Just because you’ve resigned from a job doesn’t mean you can slack off. Be as helpful as possible, maintain your professionalism, ensure a smooth handover and stay positive.

The corporate world is small and the way you resign from a job could make or break your career.

Know why you’re resigning

Before looking for a new role, ensure you understand the reasons you are wanting to change employer as sometimes these things can be addressed by discussions with your manager- particularly around salary.

If you are leaving your current employer for monetary reasons, you are far better off asking for additional money prior to searching the job market. This gives your employer a chance to resolve your concerns, and will also save your reputation in the external market. It can become very frustrating for future employers and recruitment consultants representing you if you waste time searching the market when really you could have avoided a lot of time wasted.

Resign face to face with your manager

It’s usually better to resign in person by arranging a meeting with your manager to run through your decision. Prepare in advance how you intend to advise of your decision and be sure you are well prepared as this can at times be a difficult discussion- particularly where you have a good working relationship with your manager. You should expect a reaction from your manager and potentially disappointment in your decision- particularly if you haven’t had any lead up discussions around the possibility of moving on. Your manager many wish to know specifics of your new position which you may choose not to disclose- particularly if you are going to a competitor. Just emphasize that you have made your decision and would prefer not to go into detail at this stage. Do emphasize the positives about your current position and company and always leave the meeting on a positive note- remember also that your manager may need to give a reference so it’s important to keep everything as positive as you can.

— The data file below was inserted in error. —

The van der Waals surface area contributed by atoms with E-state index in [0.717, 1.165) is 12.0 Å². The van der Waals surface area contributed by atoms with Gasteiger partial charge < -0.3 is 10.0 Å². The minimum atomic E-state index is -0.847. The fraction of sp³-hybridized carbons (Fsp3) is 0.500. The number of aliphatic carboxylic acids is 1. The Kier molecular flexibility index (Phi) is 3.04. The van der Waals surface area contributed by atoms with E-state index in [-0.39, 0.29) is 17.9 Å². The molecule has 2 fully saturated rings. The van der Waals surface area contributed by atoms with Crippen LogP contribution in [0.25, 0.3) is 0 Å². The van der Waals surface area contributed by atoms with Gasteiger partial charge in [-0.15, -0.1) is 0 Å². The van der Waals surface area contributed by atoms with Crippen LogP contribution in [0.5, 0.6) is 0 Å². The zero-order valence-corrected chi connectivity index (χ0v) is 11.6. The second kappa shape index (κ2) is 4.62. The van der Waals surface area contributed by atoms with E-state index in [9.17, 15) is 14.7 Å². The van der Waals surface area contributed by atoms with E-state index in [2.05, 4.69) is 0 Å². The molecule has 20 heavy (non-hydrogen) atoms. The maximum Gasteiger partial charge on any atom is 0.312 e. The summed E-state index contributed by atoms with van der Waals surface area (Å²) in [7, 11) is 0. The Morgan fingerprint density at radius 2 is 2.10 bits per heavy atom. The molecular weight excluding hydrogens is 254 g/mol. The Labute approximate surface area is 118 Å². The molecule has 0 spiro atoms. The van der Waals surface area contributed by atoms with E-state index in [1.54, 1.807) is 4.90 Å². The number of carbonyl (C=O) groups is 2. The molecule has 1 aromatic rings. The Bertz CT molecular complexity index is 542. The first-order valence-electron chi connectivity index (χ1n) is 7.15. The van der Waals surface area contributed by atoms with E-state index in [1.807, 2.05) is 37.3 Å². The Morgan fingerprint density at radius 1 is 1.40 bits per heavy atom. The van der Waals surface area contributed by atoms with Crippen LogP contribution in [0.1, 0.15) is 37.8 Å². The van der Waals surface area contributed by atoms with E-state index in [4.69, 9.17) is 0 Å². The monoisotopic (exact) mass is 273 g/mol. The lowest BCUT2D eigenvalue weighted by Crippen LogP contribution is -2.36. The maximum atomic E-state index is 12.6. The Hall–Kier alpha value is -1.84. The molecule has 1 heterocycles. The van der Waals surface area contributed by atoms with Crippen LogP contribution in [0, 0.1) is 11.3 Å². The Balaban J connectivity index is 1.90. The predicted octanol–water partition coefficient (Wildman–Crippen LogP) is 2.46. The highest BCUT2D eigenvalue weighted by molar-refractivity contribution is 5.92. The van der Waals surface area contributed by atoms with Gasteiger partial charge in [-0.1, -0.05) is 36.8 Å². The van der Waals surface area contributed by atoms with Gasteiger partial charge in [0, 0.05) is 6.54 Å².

Follow up with a letter or email

Keep your resignation letter or email short and professional. Ensure that you include the date that your resignation is effective, and thank your current manager for the opportunities you have had during your employment. It is important never to include anything negative in your letter, regardless of your circumstances as you don’t want to burn bridges and taint your professional profile.

Stay focused and remain positive

Although it can be challenging to stay motivated once you’ve resigned, ensure you ask what you can assist with and remain focused for your last weeks.

Dealing with a counter offer

There is a chance that when you resign (particularly where you have been offered a higher salary with your future employer) that you will be counter offered. If you have followed the advice above and asked for an increase before searching the job market, this should not have any impact on your decision- as it demonstrates that your employer didn’t value your initial discussion. It is also a researched fact that 80% of employees who stay for a counter offer end up leaving their employer within 6 months- it is very rare that $ will fix any existing concerns with an employer.